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20130129
20130206
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for a change? >> i think that is where all the initiative and where all the energy is going right now. this is president obama's sequester. the president has failed up until now to come up and offer anything specific beyond talking points and press conferences as to how he proposes to turn the sequester off. and absent that, we don't have any changes. >> many that i thinkthanks, pet. tomorrow i'll chat with eric cantor. he made a major address today at the american enterprise institute. he had across the board ideas to reinvigorate the republican party and the national economy. again, mr. cantor will join me tomorrow. next up this evening, we had a nice recovery rally in the markets today. but here's what i want to know. what effect will the sequester have on stocks? will it be as dire as some say or might it be bullish. we'll get answers. free market capitalism, the best path to prosperity. free market capitalism says shrink government spending to grow the economy. i'm larry kudlow. we'll be right back. all right that's a fifth-floor problem... ok. not in my house! ha ha ha! ha ha ha
energy. right away i'm suspicious. >> a few days before the big game the superdome being lauded for efficiency. so efficient they turned off a half the lights for half the game. according to the nfl there was an abnormality like a power surge and a breaker kicked in. they knew what it was quickly. it takes a while to restart it because generators kicked in. if it was all dark it would have been difficult. everyone was calm. the game was delayed 34 minutes. it was just an embarrassment at best. we don't know exactly what happened. we didn't get a lot of information. >> thankfully it didn't go all dark. that would have been a disaster. that's good. boomer esiason, analyst and former mvp of the nfl, said during rehearsals last week on two occasions beyonce blew out the electricity. >> he said that. >> he said it today, all over the place. >> the other thing. >> he's a smart guy. it's beyonce meets solyndra. >> i spent three days and i was surprised how much of the infrastructure wasn't finished by thursday. they were still constructing a bunch of things leading up to friday. it see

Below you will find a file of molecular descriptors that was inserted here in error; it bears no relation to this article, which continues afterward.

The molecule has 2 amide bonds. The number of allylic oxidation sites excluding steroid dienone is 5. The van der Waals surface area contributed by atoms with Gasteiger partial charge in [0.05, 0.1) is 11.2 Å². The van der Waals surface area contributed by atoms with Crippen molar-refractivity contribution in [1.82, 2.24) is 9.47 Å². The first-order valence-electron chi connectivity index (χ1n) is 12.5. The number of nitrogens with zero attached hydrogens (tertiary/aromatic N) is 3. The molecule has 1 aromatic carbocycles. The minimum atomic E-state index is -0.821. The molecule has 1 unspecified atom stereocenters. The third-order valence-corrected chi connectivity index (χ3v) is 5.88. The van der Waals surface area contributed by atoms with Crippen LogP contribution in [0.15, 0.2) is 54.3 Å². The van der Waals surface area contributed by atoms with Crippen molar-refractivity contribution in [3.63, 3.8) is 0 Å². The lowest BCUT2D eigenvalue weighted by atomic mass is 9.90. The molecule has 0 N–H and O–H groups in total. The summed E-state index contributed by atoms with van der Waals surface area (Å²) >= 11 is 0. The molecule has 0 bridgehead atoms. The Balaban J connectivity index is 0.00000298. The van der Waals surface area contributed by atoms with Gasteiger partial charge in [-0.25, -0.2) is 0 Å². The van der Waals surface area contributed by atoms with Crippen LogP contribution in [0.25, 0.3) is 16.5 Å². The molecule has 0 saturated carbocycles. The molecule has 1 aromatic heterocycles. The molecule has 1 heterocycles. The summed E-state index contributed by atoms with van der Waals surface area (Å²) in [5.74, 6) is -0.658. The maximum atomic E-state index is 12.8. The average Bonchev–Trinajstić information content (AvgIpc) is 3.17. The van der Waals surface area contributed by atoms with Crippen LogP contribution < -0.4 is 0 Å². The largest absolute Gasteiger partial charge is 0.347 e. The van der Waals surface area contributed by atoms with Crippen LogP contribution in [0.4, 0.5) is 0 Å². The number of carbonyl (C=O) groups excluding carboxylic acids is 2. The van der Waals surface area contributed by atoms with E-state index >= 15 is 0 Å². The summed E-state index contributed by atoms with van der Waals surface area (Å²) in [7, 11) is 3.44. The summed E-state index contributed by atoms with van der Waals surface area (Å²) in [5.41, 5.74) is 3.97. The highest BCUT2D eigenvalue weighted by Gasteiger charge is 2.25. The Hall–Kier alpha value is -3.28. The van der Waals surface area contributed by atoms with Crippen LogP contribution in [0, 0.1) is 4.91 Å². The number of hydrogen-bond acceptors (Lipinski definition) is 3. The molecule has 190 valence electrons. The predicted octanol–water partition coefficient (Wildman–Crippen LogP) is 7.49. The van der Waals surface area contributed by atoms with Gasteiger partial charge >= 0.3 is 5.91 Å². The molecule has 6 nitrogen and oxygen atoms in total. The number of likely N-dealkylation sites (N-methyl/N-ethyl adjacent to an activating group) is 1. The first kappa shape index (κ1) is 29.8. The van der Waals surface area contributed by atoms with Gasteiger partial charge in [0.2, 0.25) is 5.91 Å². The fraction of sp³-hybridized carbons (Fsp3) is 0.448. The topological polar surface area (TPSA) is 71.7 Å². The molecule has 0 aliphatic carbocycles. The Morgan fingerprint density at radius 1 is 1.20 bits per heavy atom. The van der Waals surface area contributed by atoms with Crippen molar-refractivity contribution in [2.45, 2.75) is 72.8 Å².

'd go across the board so much, i'd go commerce, labor, education, interior, energy. are you kidding me? i would slash everything. i would take out at least a quarter. at least a quarter. i don't care, sequester, i don't even know what it means. what i know is let's get rid of these goofy departments that are bankrupting america. what's your take on that? >> well, got to disagree with you. >> oh. [ laughter ] >> i think that there's certainly a time and place for cuts. as you say earlier, it's usually when the economy is working a little bit better than it is now. i think if you look back historically, the best time for cuts is back to trend growth, which is 3%, not the 2% economy that we're in now. i'll tell you, i just came last week from the world economic forum, one of the big conversation threads there was that we don't want to be europe. europe has gone too far with austerity. and you might say well that's a liberal point of view. but i'll tell you, the american enterprise institute came out with a report this week saying we should take lessons from overseas. we should not do aust
. housing improvement. the energy boom is one of the most outstanding parts of this economy. we may even be seeing a comeback in capital goods business investment, durable goods, factory orders and all that. so maybe we're underestimating the great american economic machine. i know washington's gone wrong. but maybe the internals of the economy are better than we think. >> well, i'm not going to underestimate the private sector. and i'll tell you, one big advantage this economy has right now, we talk a lot about what the economy did in the '80s, that the profit sector is in much, much better shape than it was back coming out of that recession '81, '82. there still had to be a lot of restructuring, there's a lot of inefficiency from the 1970s. so we're starting with a much healthier private sector. i really think that's, we still have some good demand coming from outside the united states. we have china and all things -- we're not worried about the china hard landing. we're not worried about the debt ceiling crisis. we're not worried about, well, for the moment, the eu -- we have that kin
Search Results 0 to 3 of about 4